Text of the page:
Audio & Subtitles
The film comes with three original language sound mixes - a Dolby Digital 5.1 or DTS mix, or the original theatrical audio track. I watched the film in DTS mode. The mix remains largely focussed on the front centre speaker with only ambient effects being noticeable in the rear surrounds and a few other effects in the front surrounds. The sound is reasonably clear, but on quite a few occasions of silence in the film the audio track actually sounds like it has dropped out. It hasn't really, I don't think, but the silence is dead silence, not even the sort of low level background noise or white noise that you normally get when hearing silence, but more the sort of silence you get when your sound system isn't even turned on.

The subtitles are for the main part quite good. There are a few spelling errors and a few more grammar errors, but as happens far too often in Hong Kong DVDs, Chinese writing on the screen is not subtitled.

The film print was pleasantly surprising. It was pretty clean with little in the way of grain. The colours were quite bold, but possibly could have been a little stronger. Detail levels were good, but not too sharp.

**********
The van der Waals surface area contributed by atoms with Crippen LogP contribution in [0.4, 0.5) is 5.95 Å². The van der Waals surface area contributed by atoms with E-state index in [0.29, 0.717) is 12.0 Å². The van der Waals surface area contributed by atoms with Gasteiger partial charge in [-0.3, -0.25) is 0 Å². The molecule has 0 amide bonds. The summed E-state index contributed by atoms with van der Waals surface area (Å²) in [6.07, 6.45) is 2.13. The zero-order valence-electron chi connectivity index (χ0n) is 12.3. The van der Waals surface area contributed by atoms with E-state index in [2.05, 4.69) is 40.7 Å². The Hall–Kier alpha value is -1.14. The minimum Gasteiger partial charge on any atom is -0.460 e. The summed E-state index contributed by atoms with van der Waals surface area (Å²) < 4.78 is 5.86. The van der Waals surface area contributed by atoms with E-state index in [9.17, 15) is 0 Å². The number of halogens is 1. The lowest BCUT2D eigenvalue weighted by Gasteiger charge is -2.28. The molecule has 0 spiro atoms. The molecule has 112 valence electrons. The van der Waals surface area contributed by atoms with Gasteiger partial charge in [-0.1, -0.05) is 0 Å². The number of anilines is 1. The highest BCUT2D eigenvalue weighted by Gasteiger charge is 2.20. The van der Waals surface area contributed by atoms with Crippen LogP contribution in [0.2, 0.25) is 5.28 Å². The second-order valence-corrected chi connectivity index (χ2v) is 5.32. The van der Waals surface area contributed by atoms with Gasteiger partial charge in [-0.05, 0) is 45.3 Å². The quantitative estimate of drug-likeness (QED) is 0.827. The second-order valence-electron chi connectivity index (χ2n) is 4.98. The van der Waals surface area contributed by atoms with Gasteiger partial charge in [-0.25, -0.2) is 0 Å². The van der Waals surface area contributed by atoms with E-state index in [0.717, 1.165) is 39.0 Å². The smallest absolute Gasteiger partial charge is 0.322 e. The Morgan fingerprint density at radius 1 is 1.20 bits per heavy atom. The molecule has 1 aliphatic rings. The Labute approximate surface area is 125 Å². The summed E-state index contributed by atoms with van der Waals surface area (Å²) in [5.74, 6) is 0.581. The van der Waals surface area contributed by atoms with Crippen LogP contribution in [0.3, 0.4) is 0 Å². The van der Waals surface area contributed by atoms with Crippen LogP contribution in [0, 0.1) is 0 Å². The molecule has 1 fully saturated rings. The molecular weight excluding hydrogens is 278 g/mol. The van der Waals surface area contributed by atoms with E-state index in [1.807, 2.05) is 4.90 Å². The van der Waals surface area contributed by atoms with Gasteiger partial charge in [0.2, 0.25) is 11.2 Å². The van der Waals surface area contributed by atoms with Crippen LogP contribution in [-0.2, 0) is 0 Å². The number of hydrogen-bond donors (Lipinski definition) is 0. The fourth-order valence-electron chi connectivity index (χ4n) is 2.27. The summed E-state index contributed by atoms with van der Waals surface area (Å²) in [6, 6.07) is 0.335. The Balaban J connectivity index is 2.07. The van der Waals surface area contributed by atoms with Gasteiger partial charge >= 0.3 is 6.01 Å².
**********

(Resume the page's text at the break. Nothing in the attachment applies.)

DVD & Extras
The DVD comes housed in an outer slipcase, that has become all the fashion with Hong Kong releases these days, but it still appears as though extras are not in fashion. There is only the film trailer, a trailer for Magic Crystal, the film's synopsis and a list of who's who in the cast and crew. Not that great really.

For Stephen Chow completists All For The Winner is undoubtedly a film you'll want to see, but for people just looking for a good laugh, I'd honestly have to steer you in another direction. The film isn't that funny, despite containing one classic moment, and the gambling scenes are not the spectacle they should be. There is some decent action, but that is not nearly enough to save the film and merit it a watch.



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All review content copyrighted © (2003-2009) Kris Wojciechowski